Who are my friends?

With countless social media connections and the demands of family and kids—as well as career, church, and other commitments vying for time—we often find it hard to identify and maintain solid friendships. In addition, younger adults move around more and stay single for longer than past generations did, making friendships both a greater necessity as well as a greater challenge.

I recently spoke with Wheaton College communication professor Emily Langan on the realities and opportunities for friendship in our time. Langan’s research, which focuses on relationship maintenance and the unique nature of friendship, has been highlighted in several recent articles that explore the changing dynamics of friendship in adulthood as well as technology’s impact on friendship. Langan is no Luddite when it comes to technology; she believes we can use it proactively and thoughtfully to further relationships. “In the church, we love ‘embodied relationships,’ the face-to-face, sitting down, sharing everything kind. But, we can also advance a friendship one text message at a time,” she said.

Langan also shared her thoughts on navigating friendships in singleness and post-college, as well as cultivating diverse friendships in the church.

How is friendship different now than it was in our grandparents’ time?

Our lives are more fragmented. My grandmother had a weekly bridge club. Those ladies met for years. They saw each other through major events and were part of each other’s ins and outs. Nowadays, there are book clubs and things like that, but we just don’t have those casual, continual relationships like we used to have. Families also fragment and demand time in different ways than they used to. We’re running around and picking up kids from soccer and camps. Adults with emerging families in particular structure the demands of their time around their families and a portion of whatever is left over is given to their friends.

Technology has also changed friendship—in good and bad ways. We mostly pick on the liabilities of technology, especially social media. We say that they are superficial and fake and shallow. But the technology itself doesn’t make that happen; it’s the way that we use it. But the reality of that is that you have a persistent friendship that is less full or less embodied than it used to be. You’ve got casual friends that you meet up with on Facebook or over the Internet that in a previous era would have gone away.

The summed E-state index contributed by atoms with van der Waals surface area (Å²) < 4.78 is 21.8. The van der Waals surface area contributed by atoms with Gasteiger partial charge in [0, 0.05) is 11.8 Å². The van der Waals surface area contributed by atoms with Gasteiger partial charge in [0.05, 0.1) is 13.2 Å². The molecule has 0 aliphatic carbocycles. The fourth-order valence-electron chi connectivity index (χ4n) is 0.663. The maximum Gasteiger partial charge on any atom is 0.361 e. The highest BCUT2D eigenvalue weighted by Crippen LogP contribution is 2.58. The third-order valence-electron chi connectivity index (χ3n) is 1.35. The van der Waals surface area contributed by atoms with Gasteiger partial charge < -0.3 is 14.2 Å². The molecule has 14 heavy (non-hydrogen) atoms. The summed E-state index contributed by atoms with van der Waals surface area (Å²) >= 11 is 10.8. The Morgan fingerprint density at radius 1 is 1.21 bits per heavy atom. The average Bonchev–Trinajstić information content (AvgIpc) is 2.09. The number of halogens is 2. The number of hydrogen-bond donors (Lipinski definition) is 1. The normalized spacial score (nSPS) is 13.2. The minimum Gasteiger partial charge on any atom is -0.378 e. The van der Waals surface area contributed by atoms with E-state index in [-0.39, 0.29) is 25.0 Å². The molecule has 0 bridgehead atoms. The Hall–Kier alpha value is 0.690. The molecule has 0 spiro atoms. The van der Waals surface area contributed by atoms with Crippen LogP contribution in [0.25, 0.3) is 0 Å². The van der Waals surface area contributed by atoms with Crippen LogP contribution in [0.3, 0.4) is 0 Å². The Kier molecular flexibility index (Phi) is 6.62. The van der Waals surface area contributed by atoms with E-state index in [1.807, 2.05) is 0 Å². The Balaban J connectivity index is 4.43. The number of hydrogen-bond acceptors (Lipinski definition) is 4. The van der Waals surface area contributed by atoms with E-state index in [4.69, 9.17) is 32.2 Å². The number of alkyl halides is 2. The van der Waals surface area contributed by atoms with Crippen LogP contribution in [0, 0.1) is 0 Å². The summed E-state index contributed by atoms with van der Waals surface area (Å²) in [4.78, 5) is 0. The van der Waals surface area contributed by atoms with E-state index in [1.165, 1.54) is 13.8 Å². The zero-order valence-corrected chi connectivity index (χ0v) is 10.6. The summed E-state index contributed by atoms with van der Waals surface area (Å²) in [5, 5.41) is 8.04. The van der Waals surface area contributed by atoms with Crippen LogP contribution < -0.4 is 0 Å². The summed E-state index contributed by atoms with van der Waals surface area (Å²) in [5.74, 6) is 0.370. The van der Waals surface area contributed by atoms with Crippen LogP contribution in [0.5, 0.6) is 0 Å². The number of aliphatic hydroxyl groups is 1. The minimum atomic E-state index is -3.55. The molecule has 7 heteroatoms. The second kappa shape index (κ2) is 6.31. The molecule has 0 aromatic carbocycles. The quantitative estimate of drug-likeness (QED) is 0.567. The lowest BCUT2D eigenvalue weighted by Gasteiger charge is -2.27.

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I have wondered why I keep in touch with people from high school and pre-high school through social media when it is completely unnecessary for me to know what they’re up to. Can you talk more about letting relationships “time out,” and if it’s even possible to do that anymore in the social media age?

There are two different meanings to “timing out.” In the parenting lingo, we can say that friendships take a “time out,” and, in another sense, friendships “time out” in that they are done. Both are valid expressions of friendship. Friendships are cyclic and seasonal. Somehow we think it’s a friendship failure if we’re not friends any longer: “We have the platform. We have the ability. So why aren’t we friends?” The average life expectancy of a friendship is somewhere between five and eight years. It’s not 30. That’s not the norm.

Friendships are based on voluntariness. As a result, once you stop acting on that commitment, do you cease being friends? I think you do. I see friendship as an active labor. It gets complicated because in our digital age you still have a footprint—you still have a Facebook friendship or an Instagram connection. You still have a weird tether to those relationships that, on the one hand, is really unnatural. When you’re done and moved away from certain hobbies or activities, why are you still following them? I have friends —high school and otherwise—that I’ve timed out and moved away from. I stop following their status updates or they friend me but I don’t accept it.